Alastair Majury on Dunblane 20 MPH Limits

Stirling Council’s 20MPH Proposals

Have your say —

The proposals include some 20mph zones, but mainly consist of 20mph limits, a little on the differences between these are below:

A 20mph Zone: These are designed to be “self-enforcing” due to traffic calming measures which are introduced along with the change in the speed limit. Speed humps, chicanes, road narrowing, planting and other measures are typically used to both physically and visually reinforce the shared nature of the road. This requires investment in these physical measures and is more expensive but more effective.

A 20mph Limit: These consist of just a speed limit change indicated by signs. No physical measures are installed to reduce vehicle speeds. These have been proven to be far less effective.

One of Stirling Council’s key priorities “We will introduce speed activated signs and 20mph zones where appropriate, and supported by local communities” (under Priority E), the priority clearly states that ‘Zones’ will be introduced where there is community support. The vast majority of areas in the designation order is for 20mph Limit areas — a completely different thing.

Like most people I want our roads to be safer but these proposals need carefully examining and I believe public consultation. I believe that if the majority of the community supports Dunblane residential areas being restricted 20mph, then these should be 20mph zone not limits. That is however more expensive and should only be done after consultation and support from the community.

The Guardian has reported that the 20mph limits have shown limited effectiveness, reducing speed by around 1mph.

Islington council — Before 20mph limits were introduced, 85% of the traffic on Islington’s main roads was travelling at an average of 28mph. After the limits were introduced, this average decreased by just 1mphto 27mph.

Bristol and Brighton’s pilots of 20mph limits tell a similar story, with daytime speeds in Bristol dropping by around 1mphto an average of 23mph. In Brighton, the council saw a 1mph decreasea year after 20mph speed limits were introduced in 2013.

The UK’s Department for Transport’s published a report in November 2018 by prepared by Atkins, AECOM and Professor Mike Maher of University College London (20mph Research Study) also showed that in residential areas with 20mph limits less than half (only 47%) of drivers complying with the limits and hence a majority of drivers exceeded the 20mph limits.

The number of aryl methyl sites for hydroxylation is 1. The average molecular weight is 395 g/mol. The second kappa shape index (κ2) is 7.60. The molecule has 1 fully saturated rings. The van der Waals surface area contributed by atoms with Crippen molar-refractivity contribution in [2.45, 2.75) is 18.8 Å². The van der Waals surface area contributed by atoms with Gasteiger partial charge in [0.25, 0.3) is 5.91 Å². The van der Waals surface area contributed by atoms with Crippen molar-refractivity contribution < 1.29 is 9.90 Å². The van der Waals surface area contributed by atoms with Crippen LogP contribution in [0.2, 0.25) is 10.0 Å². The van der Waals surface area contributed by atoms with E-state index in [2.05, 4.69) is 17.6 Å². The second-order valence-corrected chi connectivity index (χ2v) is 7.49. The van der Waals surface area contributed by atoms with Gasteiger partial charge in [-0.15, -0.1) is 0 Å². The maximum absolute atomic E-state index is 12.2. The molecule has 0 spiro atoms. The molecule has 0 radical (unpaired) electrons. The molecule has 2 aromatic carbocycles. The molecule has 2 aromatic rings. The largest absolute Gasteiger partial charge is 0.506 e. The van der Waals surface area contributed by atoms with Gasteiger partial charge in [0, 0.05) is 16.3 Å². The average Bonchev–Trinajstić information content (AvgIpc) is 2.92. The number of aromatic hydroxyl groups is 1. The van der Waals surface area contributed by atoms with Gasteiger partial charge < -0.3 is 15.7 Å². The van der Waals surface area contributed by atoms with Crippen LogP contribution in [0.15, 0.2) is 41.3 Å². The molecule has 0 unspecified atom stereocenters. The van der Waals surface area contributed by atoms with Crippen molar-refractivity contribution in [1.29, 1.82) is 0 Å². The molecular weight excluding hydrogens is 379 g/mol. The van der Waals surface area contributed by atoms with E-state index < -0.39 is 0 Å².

The report also highlights that:

The evidence suggests that, within the case study areas, the character of the road has a bigger influence on driver speed, than whether the limit is 30mph or 20mph. The difference in speed between the different road types is far larger than the change bought about by the change in speed limit. It appears that some roads lend themselves to good 20mph compliance more than others, probably due to the characteristics of the roads themselves. In other words, some roads are naturally ‘self-explaining roads’ where drivers ‘instinctively’ drive more slowly, while in other cases the look and feel of the road environment naturally encourages higher speeds. Changing the look and feel of a street (e.g. through road markings, landscaping, and roadside activity — see Kennedy et al. 2005) may therefore result in higher levels of compliance.

I would appreciate it if you could help let other people in our community know about these proposals so that they are aware of these proposals.

If you or anyone you know would like to provide feedback on these proposals this can be either to council officers (The Manager Roads and Land, Environment and Place, Endrick House, Kerse Road, Stirling, FK7 7SN quoting reference TM/6 — SRO/2019(225) by 22–2–19)or to myself by e-mail or by letter:

Councillor Alastair Majury, Stirling Council, Old Viewforth, 14–20 Pitt Terrace, Stirling, FK8 2ET

Have your say —

Alastair Majury resides locally in the historic Scottish city of Dunblane, and is a Senior Regulatory Business Analyst working across the country. Alastair Majury is also a volunteer officer at the local Boys’ Brigade company, a charity which focuses on enriching the lives of children and young people, and building a stronger community. Alastair Majury also serves on the local council (Stirling Council) as Councillor Alastair Majury where he represents the ward of Dunblane and Bridge of Allan, topping the poll.




I am a Chartered Member of CISI, which is the UK’s leading securities and investment professional body. Alastair Majury resides locally in Dunblane.

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Alastair Majury

Alastair Majury

I am a Chartered Member of CISI, which is the UK’s leading securities and investment professional body. Alastair Majury resides locally in Dunblane.

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